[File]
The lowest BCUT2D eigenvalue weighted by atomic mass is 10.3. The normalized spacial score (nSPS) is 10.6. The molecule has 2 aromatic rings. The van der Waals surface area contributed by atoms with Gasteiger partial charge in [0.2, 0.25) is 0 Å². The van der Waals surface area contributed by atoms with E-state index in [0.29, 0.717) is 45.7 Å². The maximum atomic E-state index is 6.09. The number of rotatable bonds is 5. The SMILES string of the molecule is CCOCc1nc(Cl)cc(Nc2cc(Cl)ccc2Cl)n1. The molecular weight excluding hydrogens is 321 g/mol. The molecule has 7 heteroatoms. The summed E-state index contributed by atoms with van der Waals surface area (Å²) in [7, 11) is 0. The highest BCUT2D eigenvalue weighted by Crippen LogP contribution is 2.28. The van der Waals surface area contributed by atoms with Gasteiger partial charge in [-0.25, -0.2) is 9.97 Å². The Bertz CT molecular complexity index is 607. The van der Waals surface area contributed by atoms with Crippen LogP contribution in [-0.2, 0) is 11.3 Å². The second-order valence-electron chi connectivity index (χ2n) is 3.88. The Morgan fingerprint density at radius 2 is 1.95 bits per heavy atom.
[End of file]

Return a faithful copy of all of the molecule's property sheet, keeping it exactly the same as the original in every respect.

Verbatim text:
The lowest BCUT2D eigenvalue weighted by atomic mass is 10.3. The normalized spacial score (nSPS) is 10.6. The molecule has 2 aromatic rings. The van der Waals surface area contributed by atoms with Gasteiger partial charge in [0.2, 0.25) is 0 Å². The van der Waals surface area contributed by atoms with E-state index in [0.29, 0.717) is 45.7 Å². The maximum atomic E-state index is 6.09. The number of rotatable bonds is 5. The SMILES string of the molecule is CCOCc1nc(Cl)cc(Nc2cc(Cl)ccc2Cl)n1. The molecular weight excluding hydrogens is 321 g/mol. The molecule has 7 heteroatoms. The summed E-state index contributed by atoms with van der Waals surface area (Å²) in [7, 11) is 0. The highest BCUT2D eigenvalue weighted by Crippen LogP contribution is 2.28. The van der Waals surface area contributed by atoms with Gasteiger partial charge in [-0.25, -0.2) is 9.97 Å². The Bertz CT molecular complexity index is 607. The van der Waals surface area contributed by atoms with Crippen LogP contribution in [-0.2, 0) is 11.3 Å². The second-order valence-electron chi connectivity index (χ2n) is 3.88. The Morgan fingerprint density at radius 2 is 1.95 bits per heavy atom.